Chief credit must go, of course, to the Beinecke Library for the scans and high res. imagery on which this research depends.

I think we owe a debt of thanks, too, to the Society of Jesus who preserved the manuscript over many others which might have been chosen, and without whom it would almost certainly have been lost as so many others were during the late nineteenth and early twentieth centuries.

It has proven extremely difficult to discover what prior research has been done on one folio, or one topic, and another.

Members of the Voynich mailing list have shown a clear disinterest in the entire question of precedence, and I have been positively remonstrated with for attempting to discover where credit may be due.

In particular, as I have been told specifically and repeatedly, the list does not recognise any obligation to credit precedence when a person’s research has been published online.

It is a policy I have disputed and with which I continue to disagree.

Credit is given even if the work was not sighted by me if its methods and/or conclusions were effectively the same as my own.

John Tiltman’s observations (though I came to them later than I should have) have proven the best, most helpful and least coloured from my point of view.

I am of course, indebted to Philip Neal as we all are for his translation of the seventeenth-century correspondence.

I am personally grateful to Dana Scott  whose quiet but steady and constant presence in the Voynich mailing list is very easily overlooked.

And of course, Nick Pelling – with whose ‘Averlino’ theory I cannot concur, but whose blog – as I think everyone agrees –  is an essential source for any detailed study of the manuscript.

I cannot think of any member of the current Voynich mailing list save Karl Kinsella, Philip Neal and Dana Scott to whom I owe any especial debt: they were each kind enough to respond to a specific question asked offline.

My credits list is considerably shorter than it would be if I were involved in study of the written text. That is the subject on which most ‘Voynich’ researchers concentrate.

As an outsider to that aspect of the study, I find the most intriguing question the script’s lack of any  ‘X’ form.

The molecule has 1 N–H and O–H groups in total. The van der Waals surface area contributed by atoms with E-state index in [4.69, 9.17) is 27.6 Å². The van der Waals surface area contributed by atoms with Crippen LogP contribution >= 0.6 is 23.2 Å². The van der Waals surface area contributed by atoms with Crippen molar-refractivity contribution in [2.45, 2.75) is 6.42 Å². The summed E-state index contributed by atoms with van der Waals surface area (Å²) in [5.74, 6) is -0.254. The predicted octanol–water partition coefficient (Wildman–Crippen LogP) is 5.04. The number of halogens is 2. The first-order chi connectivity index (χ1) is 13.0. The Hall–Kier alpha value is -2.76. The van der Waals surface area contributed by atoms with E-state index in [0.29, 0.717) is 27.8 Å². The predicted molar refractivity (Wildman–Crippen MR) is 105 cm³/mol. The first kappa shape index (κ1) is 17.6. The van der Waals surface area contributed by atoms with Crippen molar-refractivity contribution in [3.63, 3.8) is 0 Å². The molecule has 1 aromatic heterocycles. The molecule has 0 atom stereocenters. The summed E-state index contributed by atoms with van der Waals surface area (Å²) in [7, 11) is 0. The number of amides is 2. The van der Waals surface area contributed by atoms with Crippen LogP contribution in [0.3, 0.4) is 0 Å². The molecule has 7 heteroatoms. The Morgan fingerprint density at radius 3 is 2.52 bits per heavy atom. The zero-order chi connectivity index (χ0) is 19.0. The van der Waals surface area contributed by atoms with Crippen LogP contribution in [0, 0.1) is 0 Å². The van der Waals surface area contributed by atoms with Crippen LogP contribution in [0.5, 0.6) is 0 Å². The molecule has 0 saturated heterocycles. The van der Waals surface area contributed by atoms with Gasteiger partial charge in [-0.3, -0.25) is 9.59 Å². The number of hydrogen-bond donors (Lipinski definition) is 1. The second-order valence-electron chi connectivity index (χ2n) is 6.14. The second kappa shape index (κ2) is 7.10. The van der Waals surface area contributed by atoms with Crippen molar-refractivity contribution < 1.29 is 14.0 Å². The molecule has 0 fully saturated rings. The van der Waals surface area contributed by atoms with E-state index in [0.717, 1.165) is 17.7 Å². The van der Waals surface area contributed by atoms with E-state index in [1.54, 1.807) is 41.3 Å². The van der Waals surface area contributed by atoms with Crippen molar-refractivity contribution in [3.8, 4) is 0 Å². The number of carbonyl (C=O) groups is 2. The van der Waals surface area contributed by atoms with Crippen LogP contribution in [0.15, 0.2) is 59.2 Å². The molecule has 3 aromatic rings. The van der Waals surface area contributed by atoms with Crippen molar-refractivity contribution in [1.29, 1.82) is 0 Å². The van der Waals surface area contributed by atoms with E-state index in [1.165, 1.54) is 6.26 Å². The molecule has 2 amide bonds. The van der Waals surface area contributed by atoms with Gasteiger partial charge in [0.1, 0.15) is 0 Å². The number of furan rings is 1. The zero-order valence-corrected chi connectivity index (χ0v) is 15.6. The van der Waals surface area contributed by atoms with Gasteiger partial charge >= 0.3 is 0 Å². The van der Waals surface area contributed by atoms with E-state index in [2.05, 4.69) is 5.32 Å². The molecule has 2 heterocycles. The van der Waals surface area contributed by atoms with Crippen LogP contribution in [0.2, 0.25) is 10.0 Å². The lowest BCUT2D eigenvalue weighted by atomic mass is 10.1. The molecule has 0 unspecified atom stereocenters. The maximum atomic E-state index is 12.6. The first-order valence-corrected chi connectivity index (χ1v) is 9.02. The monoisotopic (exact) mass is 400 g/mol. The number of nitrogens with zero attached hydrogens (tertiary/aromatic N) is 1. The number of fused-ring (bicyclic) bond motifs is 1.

Botanical section.

I am sincerely uncomfortable about the fact that inability to discover precedents has undoubtedly led to deficient credits.

I discovered the very important paper by Mazar and Wiart very late, and far too late to have done as I would have had I known their paper earlier: that is, I should have requested  their advice as soon as I realised (in 2009) that eastern plants were being depicted.

A paper from ciphermysteries, which I’d not before read in its entirety has  the article referenced and linked in its last paragraph.  Retrospective acknowledgement of their work ~ and more importantly of their observation that plants in the manuscript are eastern ones ~ is surely appropriate.

I have been unable to obtain a current list of Scott’s  identifications.

Edith Sherwood’s site I looked at once or twice, but since it contains no explanation of why some elements in a folio are considered critical and others ignored, any common identification is reached independently. Credit is formal, on hearing that we happen to agree – the examples are I think limited to f.13r.

More general credits are due to:-

* the various people whose work is represented, or summarised on

* Rich SantaColoma for having maintained the Voynich mailing list for some years.


It has proven impossible to properly credit many of the digitized images, some of which I have had in digitized form since the mid-1980s, as an adjunct to my own work.

If any persons feel that they are entitled to be credited here, do please leave a comment. However, due to the potential risks for readers I do not usually publish live links.


I’d like to credit ~ and I wish I could correspond with ~ a person whose comment on one botanical folio I have just read  (October 20th 2012).

Under the name of ‘Patty’ they commented on another blog-page that:

This appears to be an Indian ledger written describing the genetic break- down of certain types of plants , it appears to describe the root systems, leaf systems, and reproductive part of the plants pictured. [The writing] appears to .. be the physics of their make up”.

I have corrected a couple of minor typos.  To read the original as written see message here  date-stamped 07/09/2012 07:02AM.

Analytical approaches have too rarely been employed by more recent treatments of this section.

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